55Ancillary StaffingAncillary professional groups have labor standards for procedures.These standards are generally “loose.”Part of the reason for the loose standards is because data were obtained on partially trained employees.Partially trained is the typical state of most hospital personnel because of the lack of practice opportunity.
56Ancillary StaffingBy extending the procedures to their labor hours, we can obtain an estimate of the hours needed on each shift.We know that people work at their maximum rate when highly motivated. Motivation is highest when there is a lot of work to do.A sustainable rate is 1/4 less than the maximum rate.
57Ancillary StaffingUnfortunately, the number of procedure orders on the first shift are not uniformly received during the shift. Orders for blood work are received after the physician makes rounds. Thus, idleness may occur during the early part of the shift.The working hours of ancillary services need to be changed to reflect when orders are received.
58Ancillary StaffingWhen work is standardized, output increases by 1/3. Except for certain laboratory procedures, very little of the work has been standardized.
65Outpatient Scheduling Objective:To reduce patient waiting while not incurring much physician idle time.
66Background for Outpatients Hospitals are shifting towards outpatient treatment.None of the clinics surveyed have collected data on physician treatment times.The answer so far--build bigger waiting rooms.Problem is aggravated when physicians are paid per treatment (not salary).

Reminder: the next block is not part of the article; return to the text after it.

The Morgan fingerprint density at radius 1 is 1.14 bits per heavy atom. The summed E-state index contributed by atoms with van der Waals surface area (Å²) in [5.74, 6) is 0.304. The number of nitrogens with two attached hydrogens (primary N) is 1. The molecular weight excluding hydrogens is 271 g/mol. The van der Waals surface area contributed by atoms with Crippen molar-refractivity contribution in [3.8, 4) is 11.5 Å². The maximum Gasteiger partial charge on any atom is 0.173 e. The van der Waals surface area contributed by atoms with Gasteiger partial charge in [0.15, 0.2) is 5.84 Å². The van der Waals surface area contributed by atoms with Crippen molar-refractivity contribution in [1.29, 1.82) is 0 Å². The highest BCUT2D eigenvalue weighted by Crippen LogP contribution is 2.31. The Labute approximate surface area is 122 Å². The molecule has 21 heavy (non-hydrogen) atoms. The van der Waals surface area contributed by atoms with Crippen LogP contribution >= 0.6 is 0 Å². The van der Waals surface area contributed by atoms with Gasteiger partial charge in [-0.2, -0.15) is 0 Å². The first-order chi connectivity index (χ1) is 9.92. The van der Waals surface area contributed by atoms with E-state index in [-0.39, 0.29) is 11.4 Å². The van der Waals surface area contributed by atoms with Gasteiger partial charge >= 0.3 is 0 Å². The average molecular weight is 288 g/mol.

68Outpatient Scheduling Results Orthopedic Surgery – 52.9% reduction in patient waiting from an average of 27.8 minutes to 13.1minutesPlastic Surgery – 50% reduction in patient waiting, from 15.0 minutes to 7.5 minutes.Vascular Surgery – Experiment not complete, but a 64% reduction from 27.8 average minutes.
69Outpatient Operations 15 clinics surveyed :90% use 15 minutes for most treatment times.None have any data on actual times.Standard solution to patient waiting is to increase the size of the waiting rooms.Little rational to schedule slots.Many use purposeful overbooking to compensate for no shows.
70Limiting Factor to Service Flows TransportersLimiting Factor to Service Flows
71TransportersThe lack of transporters affects ancillary loads and possibly length of stay.Needs vary through the day, so we need transporters who can restock and do other things.Sum of time transporters are active X two = the number needed by hour of the day.